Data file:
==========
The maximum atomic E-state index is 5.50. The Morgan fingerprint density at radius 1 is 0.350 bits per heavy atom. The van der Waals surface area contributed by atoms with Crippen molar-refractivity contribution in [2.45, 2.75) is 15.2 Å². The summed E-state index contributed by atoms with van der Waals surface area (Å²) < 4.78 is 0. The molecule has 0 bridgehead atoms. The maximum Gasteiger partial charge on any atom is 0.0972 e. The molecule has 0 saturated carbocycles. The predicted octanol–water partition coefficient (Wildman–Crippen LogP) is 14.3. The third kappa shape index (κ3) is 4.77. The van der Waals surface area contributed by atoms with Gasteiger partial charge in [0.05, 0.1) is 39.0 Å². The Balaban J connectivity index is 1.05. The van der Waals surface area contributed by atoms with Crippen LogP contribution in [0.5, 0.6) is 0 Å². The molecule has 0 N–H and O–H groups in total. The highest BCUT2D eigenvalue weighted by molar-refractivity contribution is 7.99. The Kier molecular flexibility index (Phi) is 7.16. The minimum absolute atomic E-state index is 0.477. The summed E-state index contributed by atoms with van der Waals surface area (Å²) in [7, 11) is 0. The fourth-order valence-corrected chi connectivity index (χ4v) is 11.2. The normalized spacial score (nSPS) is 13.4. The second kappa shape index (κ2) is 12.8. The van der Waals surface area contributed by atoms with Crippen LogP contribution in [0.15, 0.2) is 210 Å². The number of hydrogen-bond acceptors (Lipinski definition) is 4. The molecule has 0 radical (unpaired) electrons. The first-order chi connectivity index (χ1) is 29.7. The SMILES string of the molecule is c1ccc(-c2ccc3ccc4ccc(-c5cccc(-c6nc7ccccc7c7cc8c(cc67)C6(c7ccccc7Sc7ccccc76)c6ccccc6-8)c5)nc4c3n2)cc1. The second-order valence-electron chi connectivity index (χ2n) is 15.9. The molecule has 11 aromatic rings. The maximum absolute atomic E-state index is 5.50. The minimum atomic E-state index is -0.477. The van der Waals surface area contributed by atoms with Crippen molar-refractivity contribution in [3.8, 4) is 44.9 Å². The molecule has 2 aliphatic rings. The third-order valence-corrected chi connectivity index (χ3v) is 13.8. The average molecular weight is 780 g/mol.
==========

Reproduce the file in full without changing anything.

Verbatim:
The maximum atomic E-state index is 5.50. The Morgan fingerprint density at radius 1 is 0.350 bits per heavy atom. The van der Waals surface area contributed by atoms with Crippen molar-refractivity contribution in [2.45, 2.75) is 15.2 Å². The summed E-state index contributed by atoms with van der Waals surface area (Å²) < 4.78 is 0. The molecule has 0 bridgehead atoms. The maximum Gasteiger partial charge on any atom is 0.0972 e. The molecule has 0 saturated carbocycles. The predicted octanol–water partition coefficient (Wildman–Crippen LogP) is 14.3. The third kappa shape index (κ3) is 4.77. The van der Waals surface area contributed by atoms with Gasteiger partial charge in [0.05, 0.1) is 39.0 Å². The Balaban J connectivity index is 1.05. The van der Waals surface area contributed by atoms with Crippen LogP contribution in [0.5, 0.6) is 0 Å². The molecule has 0 N–H and O–H groups in total. The highest BCUT2D eigenvalue weighted by molar-refractivity contribution is 7.99. The Kier molecular flexibility index (Phi) is 7.16. The minimum absolute atomic E-state index is 0.477. The summed E-state index contributed by atoms with van der Waals surface area (Å²) in [7, 11) is 0. The fourth-order valence-corrected chi connectivity index (χ4v) is 11.2. The normalized spacial score (nSPS) is 13.4. The second kappa shape index (κ2) is 12.8. The van der Waals surface area contributed by atoms with Crippen LogP contribution in [0.15, 0.2) is 210 Å². The number of hydrogen-bond acceptors (Lipinski definition) is 4. The molecule has 0 radical (unpaired) electrons. The first-order chi connectivity index (χ1) is 29.7. The SMILES string of the molecule is c1ccc(-c2ccc3ccc4ccc(-c5cccc(-c6nc7ccccc7c7cc8c(cc67)C6(c7ccccc7Sc7ccccc76)c6ccccc6-8)c5)nc4c3n2)cc1. The second-order valence-electron chi connectivity index (χ2n) is 15.9. The molecule has 11 aromatic rings. The maximum absolute atomic E-state index is 5.50. The minimum atomic E-state index is -0.477. The van der Waals surface area contributed by atoms with Crippen molar-refractivity contribution in [3.8, 4) is 44.9 Å². The molecule has 2 aliphatic rings. The third-order valence-corrected chi connectivity index (χ3v) is 13.8. The average molecular weight is 780 g/mol.